Once inside the environmental room, two system control devices identify the parts and select parameters for gun triggering and powder flow rate. The automatic guns trigger as the parts arrive and shut off as the final parts pass through. The booths continuously ramp up and down as groups of parts enter and exit the booth.

Parts next enter a 2,500-sq-ft cure oven for 25 minutes at 375F. Finally, parts are cooled and conveyed into the packaging area for immediate shipment or short-term truck storage.

Coating operation sets production schedule

"Because all products are built-to-order and shipped directly to the customer for assembly, getting parts through the paint system used to be the most significant issue in our scheduling process," explains Mr. Krueger. "But with the new operation in place, manufacturing and shipping are now being challenged to keep up with our coating capability." The entire coating process, from product leaving the welding tables to its arrival at the packaging area, now takes less than two hours.

"The booths give us the flexibility we need to change colors continually, without the waste and expense," said Mr. Rosenberg. The booths use a series of small, horizontally positioned separators to remove oversprayed powder particles from the air stream, offering a viable alternative to spraying color to waste. "This technology was designed specifically to run fast, allow for multiple color changes and remain efficient. That's exactly what we needed."

Powder system's benefits

"It's a win-win situation all the way around," Mr. Krueger stated. "The CK system gives us better coating quality and efficiency, and gives our marketing group the ability to offer a broad color selection. The guns are equipped with ion collectors that help overcome Faraday-cage effect for better transfer efficiency. And because product size varies so dramatically, dual flow rate control lets us increase or decrease powder flow only when necessary to reach into corners that are otherwise difficult to coat with the stationary guns. This gives us more precise control for depositing powder where it is needed for optimal coverage and with virtually no waste."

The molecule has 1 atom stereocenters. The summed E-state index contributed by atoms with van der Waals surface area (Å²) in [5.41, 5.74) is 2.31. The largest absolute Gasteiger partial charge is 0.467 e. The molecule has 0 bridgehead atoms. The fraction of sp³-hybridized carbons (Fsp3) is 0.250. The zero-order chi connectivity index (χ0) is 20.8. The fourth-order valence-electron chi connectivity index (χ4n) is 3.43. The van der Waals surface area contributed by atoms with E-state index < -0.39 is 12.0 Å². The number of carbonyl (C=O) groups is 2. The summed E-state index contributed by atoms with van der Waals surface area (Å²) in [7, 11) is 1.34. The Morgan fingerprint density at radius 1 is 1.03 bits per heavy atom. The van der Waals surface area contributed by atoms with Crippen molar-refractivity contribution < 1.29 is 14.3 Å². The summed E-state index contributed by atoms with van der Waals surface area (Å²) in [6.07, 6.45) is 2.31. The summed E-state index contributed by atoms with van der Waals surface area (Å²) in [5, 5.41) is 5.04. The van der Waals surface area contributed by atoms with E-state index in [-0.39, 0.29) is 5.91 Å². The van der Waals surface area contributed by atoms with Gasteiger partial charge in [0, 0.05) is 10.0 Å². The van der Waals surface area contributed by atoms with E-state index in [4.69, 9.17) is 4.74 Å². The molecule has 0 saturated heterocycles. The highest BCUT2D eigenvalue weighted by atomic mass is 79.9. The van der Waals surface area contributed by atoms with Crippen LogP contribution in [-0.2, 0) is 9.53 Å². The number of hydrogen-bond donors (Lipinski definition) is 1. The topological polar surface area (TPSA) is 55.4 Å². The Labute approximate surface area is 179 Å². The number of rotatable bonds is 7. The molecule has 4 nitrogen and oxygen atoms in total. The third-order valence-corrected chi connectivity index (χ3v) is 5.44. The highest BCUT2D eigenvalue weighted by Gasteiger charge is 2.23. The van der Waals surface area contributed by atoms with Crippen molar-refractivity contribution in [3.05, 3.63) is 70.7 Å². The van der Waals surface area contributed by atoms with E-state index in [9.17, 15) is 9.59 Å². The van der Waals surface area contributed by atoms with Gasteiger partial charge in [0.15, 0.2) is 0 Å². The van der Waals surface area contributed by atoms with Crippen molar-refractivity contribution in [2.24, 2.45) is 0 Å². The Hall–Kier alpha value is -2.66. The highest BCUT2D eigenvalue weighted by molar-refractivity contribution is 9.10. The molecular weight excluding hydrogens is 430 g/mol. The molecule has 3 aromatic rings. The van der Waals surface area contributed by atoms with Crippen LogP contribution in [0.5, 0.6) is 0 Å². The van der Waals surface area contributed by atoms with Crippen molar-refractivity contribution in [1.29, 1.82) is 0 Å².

Mil thickness averages 3.5 mils. With improved coating durability Steel King estimates it now saves more than $300,000 per year in protective packaging material that was once required to separate parts during shipping. Today, packing material is used only to separate strapping from product surfaces.

And better coating quality has virtually eliminated the 1.5% customer reject rate from fisheyes, drips and runs. Since repainting a job on-site typically costs between $30,000 and $50,000, the company also saves an additional $375,000 annually.

Exceeding tomorrow's goals today

Total annual powder use is approximately 360,000 lbs, or the equivalent of 1.6 million gal of liquid paint.

"We track every pound of powder that goes in and out of our booths, as well as the filter systems," said Mr. Krueger, "and our efficiency is running steady at 97%. Our liquid system was only 40 to 60% efficient at its highest.

"Equally important, we can powder coat any color a customer requests," Mr. Krueger continued. "In fact, we now have more than a dozen standard colors in inventory, 10 of which are applied frequently. And we anticipate adding more colors." Currently, all three booths in the New London production facility run a different color every day, with one or two scheduled color changes.

Initial reaction to Steel King's introduction to powder coating couldn't be better. Steel King employees are buoyed by the leap to leading-edge finishing technology, and customers are more than satisfied with the difference in finish. After running only two years, there have been zero finish quality problems in the field.

All objectives Steel King specified at the onset of its painting conversion process were achieved: paint multiple colors efficiently, eliminate VOC waste, and reduce labor costs. "Beyond these accomplishments, what is most gratifying," Mr. Krueger offered, "is that we ended up with a whole laundry list of other benefits too, ranging from significantly reduced packaging costs to enhanced product finish appearance and reduced customer rejects.

"With this powder coating system, every Steel King customer gets exactly what it orders, when it wants it. And in our business—in any business—is there a better formula for success?"